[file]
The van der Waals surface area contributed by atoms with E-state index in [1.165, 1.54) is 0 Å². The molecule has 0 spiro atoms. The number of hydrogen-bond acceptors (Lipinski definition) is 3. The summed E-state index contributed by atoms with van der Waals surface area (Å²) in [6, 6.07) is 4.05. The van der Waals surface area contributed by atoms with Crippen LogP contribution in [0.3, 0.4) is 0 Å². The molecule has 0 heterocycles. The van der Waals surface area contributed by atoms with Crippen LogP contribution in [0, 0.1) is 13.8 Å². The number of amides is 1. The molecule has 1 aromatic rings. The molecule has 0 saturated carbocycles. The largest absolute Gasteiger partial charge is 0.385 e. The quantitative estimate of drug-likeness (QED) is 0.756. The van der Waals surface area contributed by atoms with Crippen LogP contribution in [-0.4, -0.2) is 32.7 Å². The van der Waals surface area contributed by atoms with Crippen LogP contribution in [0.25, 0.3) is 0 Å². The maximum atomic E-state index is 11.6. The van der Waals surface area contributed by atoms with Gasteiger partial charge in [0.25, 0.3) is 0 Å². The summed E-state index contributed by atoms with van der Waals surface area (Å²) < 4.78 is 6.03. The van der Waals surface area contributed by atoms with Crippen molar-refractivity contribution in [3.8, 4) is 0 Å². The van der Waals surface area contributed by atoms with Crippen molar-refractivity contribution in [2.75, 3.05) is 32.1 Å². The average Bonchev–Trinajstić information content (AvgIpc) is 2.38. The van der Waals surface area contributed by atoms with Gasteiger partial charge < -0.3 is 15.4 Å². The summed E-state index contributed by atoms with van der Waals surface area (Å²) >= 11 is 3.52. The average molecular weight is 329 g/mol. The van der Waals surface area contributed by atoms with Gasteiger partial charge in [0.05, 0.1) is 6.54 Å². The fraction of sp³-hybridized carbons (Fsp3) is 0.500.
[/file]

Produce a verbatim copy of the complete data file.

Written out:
The van der Waals surface area contributed by atoms with E-state index in [1.165, 1.54) is 0 Å². The molecule has 0 spiro atoms. The number of hydrogen-bond acceptors (Lipinski definition) is 3. The summed E-state index contributed by atoms with van der Waals surface area (Å²) in [6, 6.07) is 4.05. The van der Waals surface area contributed by atoms with Crippen LogP contribution in [0.3, 0.4) is 0 Å². The molecule has 0 heterocycles. The van der Waals surface area contributed by atoms with Crippen LogP contribution in [0, 0.1) is 13.8 Å². The number of amides is 1. The molecule has 1 aromatic rings. The molecule has 0 saturated carbocycles. The largest absolute Gasteiger partial charge is 0.385 e. The quantitative estimate of drug-likeness (QED) is 0.756. The van der Waals surface area contributed by atoms with Crippen LogP contribution in [-0.4, -0.2) is 32.7 Å². The van der Waals surface area contributed by atoms with Crippen LogP contribution in [0.25, 0.3) is 0 Å². The maximum atomic E-state index is 11.6. The van der Waals surface area contributed by atoms with Gasteiger partial charge in [0.25, 0.3) is 0 Å². The summed E-state index contributed by atoms with van der Waals surface area (Å²) < 4.78 is 6.03. The van der Waals surface area contributed by atoms with Crippen molar-refractivity contribution in [3.8, 4) is 0 Å². The van der Waals surface area contributed by atoms with Crippen molar-refractivity contribution in [2.75, 3.05) is 32.1 Å². The average Bonchev–Trinajstić information content (AvgIpc) is 2.38. The van der Waals surface area contributed by atoms with Gasteiger partial charge < -0.3 is 15.4 Å². The summed E-state index contributed by atoms with van der Waals surface area (Å²) >= 11 is 3.52. The average molecular weight is 329 g/mol. The van der Waals surface area contributed by atoms with Gasteiger partial charge in [0.05, 0.1) is 6.54 Å². The fraction of sp³-hybridized carbons (Fsp3) is 0.500.